For instance, overly conscientious persons will tend to be fixed on details, the schizophrenic patient with his disordered thought will demonstrate this feature in distorted expression, and the depressed patient will speak of unhappy themes as he discusses any matter. These features will appear whether the patient is being examined by his doctor or doing a projective test. Until the reliability and validity of projective tests can be demonstrated, it cannot be known whether they are superior to the clinical examination. If they are not superior to the clinical examination, they are of doubtful utility to the physician, and the question of their value is shrouded in controversy.
The other approach to personality measurement is the questionnaire. This was developed from the clinical examination. Since questions are used there to gain information from the patient, it seemed logical that a questionnaire including these and many other questions with answers assessed precisely would improve on the clinical examination. It came as a surprise when tests developed in this fashion proved to be unreliable and invalid. This was demonstrated when different questionnaires intended to probe similar features of personality, such as introversion, did not correlate well with one another, and in fact could give quite opposite impressions of the same person. Questionnaires developed in this fashion proved so misleading that the method fell into disrepute. It was, however, eventually recognized that these early tests gratuitously assumed that questions would be accurately answered by patients.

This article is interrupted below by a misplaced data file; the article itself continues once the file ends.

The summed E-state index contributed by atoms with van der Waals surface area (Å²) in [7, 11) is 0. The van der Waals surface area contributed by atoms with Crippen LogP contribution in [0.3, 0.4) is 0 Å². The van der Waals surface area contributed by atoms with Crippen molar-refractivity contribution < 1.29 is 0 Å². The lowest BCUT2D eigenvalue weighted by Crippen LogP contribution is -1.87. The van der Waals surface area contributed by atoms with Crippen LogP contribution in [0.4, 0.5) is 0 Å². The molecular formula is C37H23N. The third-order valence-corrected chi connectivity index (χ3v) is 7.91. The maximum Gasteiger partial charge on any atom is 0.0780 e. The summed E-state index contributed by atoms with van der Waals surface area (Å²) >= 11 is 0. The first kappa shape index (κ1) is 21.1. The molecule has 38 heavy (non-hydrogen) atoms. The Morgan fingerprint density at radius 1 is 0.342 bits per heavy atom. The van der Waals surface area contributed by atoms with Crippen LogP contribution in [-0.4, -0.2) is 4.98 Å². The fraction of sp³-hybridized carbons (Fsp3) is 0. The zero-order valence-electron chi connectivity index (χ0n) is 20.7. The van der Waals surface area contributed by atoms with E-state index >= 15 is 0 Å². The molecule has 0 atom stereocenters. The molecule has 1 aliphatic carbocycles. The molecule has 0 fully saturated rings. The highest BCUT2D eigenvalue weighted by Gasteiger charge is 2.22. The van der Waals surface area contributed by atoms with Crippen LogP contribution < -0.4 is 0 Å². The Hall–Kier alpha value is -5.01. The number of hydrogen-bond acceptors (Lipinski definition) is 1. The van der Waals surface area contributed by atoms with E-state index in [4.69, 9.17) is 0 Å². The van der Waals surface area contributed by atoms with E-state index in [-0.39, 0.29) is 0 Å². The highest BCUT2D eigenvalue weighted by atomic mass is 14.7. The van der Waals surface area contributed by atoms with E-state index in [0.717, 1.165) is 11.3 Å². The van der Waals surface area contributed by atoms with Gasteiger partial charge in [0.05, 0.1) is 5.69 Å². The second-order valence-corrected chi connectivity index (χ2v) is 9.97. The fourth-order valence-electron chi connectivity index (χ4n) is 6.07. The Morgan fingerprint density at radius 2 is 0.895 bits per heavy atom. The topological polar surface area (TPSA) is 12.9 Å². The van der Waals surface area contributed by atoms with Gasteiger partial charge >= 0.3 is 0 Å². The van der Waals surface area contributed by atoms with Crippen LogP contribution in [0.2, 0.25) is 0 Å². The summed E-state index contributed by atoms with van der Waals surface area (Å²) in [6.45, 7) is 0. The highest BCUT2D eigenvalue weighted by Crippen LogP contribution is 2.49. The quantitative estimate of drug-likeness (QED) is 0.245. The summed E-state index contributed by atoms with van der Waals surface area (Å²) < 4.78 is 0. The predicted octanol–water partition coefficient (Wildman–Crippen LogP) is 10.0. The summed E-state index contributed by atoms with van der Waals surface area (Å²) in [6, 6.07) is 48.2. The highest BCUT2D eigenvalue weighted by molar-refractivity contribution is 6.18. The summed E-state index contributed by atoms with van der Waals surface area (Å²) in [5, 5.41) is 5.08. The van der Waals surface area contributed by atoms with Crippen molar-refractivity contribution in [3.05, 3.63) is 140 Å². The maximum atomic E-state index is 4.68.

How to Prepare Personality Test And Personality Test Questions
Consider the question, do you lack self-confidence, yes or no? To presume that a person will understand this question exactly the same way as the examiner intends and that his criterion for a yes or no answer is the same as that of all other people is to presume too much. Also these early tests fai o to consider that many individuals might attempt to show themselves in some more favorable light and therefore not answer questions truthfully.